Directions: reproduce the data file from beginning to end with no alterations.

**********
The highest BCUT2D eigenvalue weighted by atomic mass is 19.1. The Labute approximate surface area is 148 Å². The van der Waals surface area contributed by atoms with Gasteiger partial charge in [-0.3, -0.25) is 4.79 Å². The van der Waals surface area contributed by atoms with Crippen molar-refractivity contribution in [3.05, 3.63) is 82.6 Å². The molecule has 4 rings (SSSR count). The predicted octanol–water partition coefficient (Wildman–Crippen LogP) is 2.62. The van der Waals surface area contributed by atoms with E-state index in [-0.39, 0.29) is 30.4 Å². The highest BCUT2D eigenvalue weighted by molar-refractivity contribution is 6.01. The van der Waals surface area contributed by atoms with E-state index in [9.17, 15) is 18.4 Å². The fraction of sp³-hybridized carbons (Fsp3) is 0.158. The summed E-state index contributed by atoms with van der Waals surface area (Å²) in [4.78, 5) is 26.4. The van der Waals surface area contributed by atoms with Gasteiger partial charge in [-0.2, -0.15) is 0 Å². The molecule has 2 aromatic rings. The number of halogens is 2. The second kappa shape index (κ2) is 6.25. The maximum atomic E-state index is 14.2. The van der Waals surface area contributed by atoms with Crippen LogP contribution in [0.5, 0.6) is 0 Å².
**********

The highest BCUT2D eigenvalue weighted by atomic mass is 19.1. The Labute approximate surface area is 148 Å². The van der Waals surface area contributed by atoms with Gasteiger partial charge in [-0.3, -0.25) is 4.79 Å². The van der Waals surface area contributed by atoms with Crippen molar-refractivity contribution in [3.05, 3.63) is 82.6 Å². The molecule has 4 rings (SSSR count). The predicted octanol–water partition coefficient (Wildman–Crippen LogP) is 2.62. The van der Waals surface area contributed by atoms with E-state index in [-0.39, 0.29) is 30.4 Å². The highest BCUT2D eigenvalue weighted by molar-refractivity contribution is 6.01. The van der Waals surface area contributed by atoms with E-state index in [9.17, 15) is 18.4 Å². The fraction of sp³-hybridized carbons (Fsp3) is 0.158. The summed E-state index contributed by atoms with van der Waals surface area (Å²) in [4.78, 5) is 26.4. The van der Waals surface area contributed by atoms with Gasteiger partial charge in [-0.2, -0.15) is 0 Å². The molecule has 2 aromatic rings. The number of halogens is 2. The second kappa shape index (κ2) is 6.25. The maximum atomic E-state index is 14.2. The van der Waals surface area contributed by atoms with Crippen LogP contribution in [0.5, 0.6) is 0 Å².